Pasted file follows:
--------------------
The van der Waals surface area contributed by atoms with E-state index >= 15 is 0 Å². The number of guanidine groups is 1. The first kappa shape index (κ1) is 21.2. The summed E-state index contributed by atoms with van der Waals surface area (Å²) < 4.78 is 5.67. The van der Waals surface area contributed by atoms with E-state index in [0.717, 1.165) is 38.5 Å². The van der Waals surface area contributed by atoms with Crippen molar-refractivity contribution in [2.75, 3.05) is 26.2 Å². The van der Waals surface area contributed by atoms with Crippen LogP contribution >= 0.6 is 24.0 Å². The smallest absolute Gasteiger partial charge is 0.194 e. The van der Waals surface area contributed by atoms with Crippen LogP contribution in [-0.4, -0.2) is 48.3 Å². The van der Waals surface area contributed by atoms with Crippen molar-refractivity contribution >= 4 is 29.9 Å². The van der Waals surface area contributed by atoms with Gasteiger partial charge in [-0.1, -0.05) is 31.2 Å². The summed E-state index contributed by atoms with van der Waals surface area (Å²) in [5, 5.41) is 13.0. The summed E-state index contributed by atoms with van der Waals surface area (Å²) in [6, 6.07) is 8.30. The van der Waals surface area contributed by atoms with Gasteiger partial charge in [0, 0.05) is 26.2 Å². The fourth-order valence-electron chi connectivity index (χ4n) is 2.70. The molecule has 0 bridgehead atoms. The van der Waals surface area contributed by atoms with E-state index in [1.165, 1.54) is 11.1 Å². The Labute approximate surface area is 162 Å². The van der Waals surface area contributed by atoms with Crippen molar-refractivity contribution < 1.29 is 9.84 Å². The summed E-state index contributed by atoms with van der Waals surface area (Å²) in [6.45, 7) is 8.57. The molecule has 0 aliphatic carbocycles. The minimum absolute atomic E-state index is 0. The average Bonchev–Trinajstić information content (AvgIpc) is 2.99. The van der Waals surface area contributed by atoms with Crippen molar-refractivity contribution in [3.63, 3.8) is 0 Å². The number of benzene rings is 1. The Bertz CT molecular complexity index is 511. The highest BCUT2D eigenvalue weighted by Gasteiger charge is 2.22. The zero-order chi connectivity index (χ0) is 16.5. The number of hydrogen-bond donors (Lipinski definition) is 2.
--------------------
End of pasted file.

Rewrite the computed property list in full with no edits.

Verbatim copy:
The van der Waals surface area contributed by atoms with E-state index >= 15 is 0 Å². The number of guanidine groups is 1. The first kappa shape index (κ1) is 21.2. The summed E-state index contributed by atoms with van der Waals surface area (Å²) < 4.78 is 5.67. The van der Waals surface area contributed by atoms with E-state index in [0.717, 1.165) is 38.5 Å². The van der Waals surface area contributed by atoms with Crippen molar-refractivity contribution in [2.75, 3.05) is 26.2 Å². The van der Waals surface area contributed by atoms with Crippen LogP contribution >= 0.6 is 24.0 Å². The smallest absolute Gasteiger partial charge is 0.194 e. The van der Waals surface area contributed by atoms with Crippen LogP contribution in [-0.4, -0.2) is 48.3 Å². The van der Waals surface area contributed by atoms with Crippen molar-refractivity contribution >= 4 is 29.9 Å². The van der Waals surface area contributed by atoms with Gasteiger partial charge in [-0.1, -0.05) is 31.2 Å². The summed E-state index contributed by atoms with van der Waals surface area (Å²) in [5, 5.41) is 13.0. The summed E-state index contributed by atoms with van der Waals surface area (Å²) in [6, 6.07) is 8.30. The van der Waals surface area contributed by atoms with Gasteiger partial charge in [0, 0.05) is 26.2 Å². The fourth-order valence-electron chi connectivity index (χ4n) is 2.70. The molecule has 0 bridgehead atoms. The van der Waals surface area contributed by atoms with E-state index in [1.165, 1.54) is 11.1 Å². The Labute approximate surface area is 162 Å². The van der Waals surface area contributed by atoms with Crippen molar-refractivity contribution < 1.29 is 9.84 Å². The summed E-state index contributed by atoms with van der Waals surface area (Å²) in [6.45, 7) is 8.57. The molecule has 0 aliphatic carbocycles. The minimum absolute atomic E-state index is 0. The average Bonchev–Trinajstić information content (AvgIpc) is 2.99. The van der Waals surface area contributed by atoms with Crippen molar-refractivity contribution in [3.63, 3.8) is 0 Å². The number of benzene rings is 1. The Bertz CT molecular complexity index is 511. The highest BCUT2D eigenvalue weighted by Gasteiger charge is 2.22. The zero-order chi connectivity index (χ0) is 16.5. The number of hydrogen-bond donors (Lipinski definition) is 2.